She’s entering a yearlong apprenticeship.
ST. CLOUD – Katie Webster is in the basement of her St. Cloud home.
With the “This American Life” podcast playing in the background, the 2006 Sartell High School graduate is working on her pottery wheel next to her husband’s weight bench. When she has formed the right shape out of clay, she’ll move near the washer and dryer where there’s an electric kiln.
“I have to not feel rushed or pressured when creating,” Webster said.
Her basement studio provides that sanctuary.
Webster, who spends most of her free time sketching or making pottery, sells her artwork on her website. She sold more than $600 worth of products during a recent St. Cloud art crawl.
“She gets zoned in down here,” said Andrew Webster, Katie’s husband. He engineered a special vent to allow the 1,200-degree electric kiln to be in the basement.
“She’ll come down here to do a simple task that takes five minutes. Then she’ll get absorbed into it and do much more — and then she’ll be down here for an hour or two hours.”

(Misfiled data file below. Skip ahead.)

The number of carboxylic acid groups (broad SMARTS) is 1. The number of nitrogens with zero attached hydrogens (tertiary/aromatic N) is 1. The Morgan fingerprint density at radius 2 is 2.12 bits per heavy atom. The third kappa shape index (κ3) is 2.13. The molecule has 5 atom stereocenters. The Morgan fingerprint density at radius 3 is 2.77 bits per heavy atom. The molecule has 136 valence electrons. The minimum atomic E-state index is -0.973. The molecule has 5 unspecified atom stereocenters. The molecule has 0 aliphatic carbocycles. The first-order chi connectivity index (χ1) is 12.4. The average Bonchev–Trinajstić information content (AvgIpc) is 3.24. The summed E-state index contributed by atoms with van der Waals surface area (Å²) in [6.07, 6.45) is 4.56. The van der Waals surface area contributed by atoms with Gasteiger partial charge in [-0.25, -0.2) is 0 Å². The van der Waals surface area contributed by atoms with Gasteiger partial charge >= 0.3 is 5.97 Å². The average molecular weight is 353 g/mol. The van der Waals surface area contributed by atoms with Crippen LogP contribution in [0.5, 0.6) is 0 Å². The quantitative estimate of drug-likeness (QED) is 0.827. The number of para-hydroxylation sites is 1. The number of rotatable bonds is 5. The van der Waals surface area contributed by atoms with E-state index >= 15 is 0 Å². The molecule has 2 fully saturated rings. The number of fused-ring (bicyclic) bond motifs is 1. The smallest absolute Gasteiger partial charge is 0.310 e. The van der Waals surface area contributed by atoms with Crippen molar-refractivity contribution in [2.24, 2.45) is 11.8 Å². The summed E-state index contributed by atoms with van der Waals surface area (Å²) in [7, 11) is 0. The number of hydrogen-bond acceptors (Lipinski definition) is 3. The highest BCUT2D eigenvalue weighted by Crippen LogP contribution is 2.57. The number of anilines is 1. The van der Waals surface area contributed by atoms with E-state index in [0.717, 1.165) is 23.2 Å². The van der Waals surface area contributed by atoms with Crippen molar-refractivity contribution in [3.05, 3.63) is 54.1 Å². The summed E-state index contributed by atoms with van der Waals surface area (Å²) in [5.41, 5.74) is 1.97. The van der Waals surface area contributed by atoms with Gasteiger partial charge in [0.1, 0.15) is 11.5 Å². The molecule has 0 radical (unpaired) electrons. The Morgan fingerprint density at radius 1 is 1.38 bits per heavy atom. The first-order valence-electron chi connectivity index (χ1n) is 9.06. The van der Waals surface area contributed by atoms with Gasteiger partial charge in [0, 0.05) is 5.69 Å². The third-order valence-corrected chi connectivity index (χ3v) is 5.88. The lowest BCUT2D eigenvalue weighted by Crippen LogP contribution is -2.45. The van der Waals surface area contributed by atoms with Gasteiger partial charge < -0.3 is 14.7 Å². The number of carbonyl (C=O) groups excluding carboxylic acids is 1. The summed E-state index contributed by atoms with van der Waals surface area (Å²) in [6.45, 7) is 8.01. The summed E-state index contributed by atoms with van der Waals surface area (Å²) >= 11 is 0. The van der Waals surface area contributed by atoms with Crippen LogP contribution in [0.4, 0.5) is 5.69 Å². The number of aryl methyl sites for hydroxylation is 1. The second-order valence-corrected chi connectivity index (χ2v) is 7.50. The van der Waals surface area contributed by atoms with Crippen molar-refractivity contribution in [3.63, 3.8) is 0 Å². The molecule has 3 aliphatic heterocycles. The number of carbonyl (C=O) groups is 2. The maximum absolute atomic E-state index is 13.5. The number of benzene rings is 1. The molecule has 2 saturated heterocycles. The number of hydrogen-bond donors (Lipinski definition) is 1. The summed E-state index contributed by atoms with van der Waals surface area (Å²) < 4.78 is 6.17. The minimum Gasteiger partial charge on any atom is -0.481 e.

Katie Webster knew she wanted her own studio the first time she visited the Sartell home of Peder Hegland, which included its own pottery studio. Hegland’s daughter Robyn later became the maid of honor in Katie’s wedding.
“I basically wanted their whole house — my future goal was, Get that studio,” Katie said. “That was a big inspiration.”
Peder Hegland, who sells pottery out of his Sartell home, said he admires Katie’s work.
“I think she’s come a long way for how young she is,” Hegland said. “In pottery, it takes a long time to figure out where you want to go with it. It takes years, but she is well on her way.”
Katie, the daughter of two college professors, started taking classes from local artist Claire Witt when she was 8 years old.
One of her oldest pieces, a painting made in Witt’s class, is on the wall of her basement studio.
But Katie’s biggest passion always has been pottery.
She studied ceramics at the University of North Carolina at Asheville, where she met Andrew in a drawing class. She chose the school through the Princeton Review.
“There’s a huge learning curve with pottery,” Katie said. “It’s always made me determined to get better at it and master it.”
To continue learning, Katie is starting as yearlong apprenticeship under St. Joseph potter J.D. Jorgenson.
Katie also will teach a pottery-making class at the Paramount Theatre and Visual Arts Center this fall.
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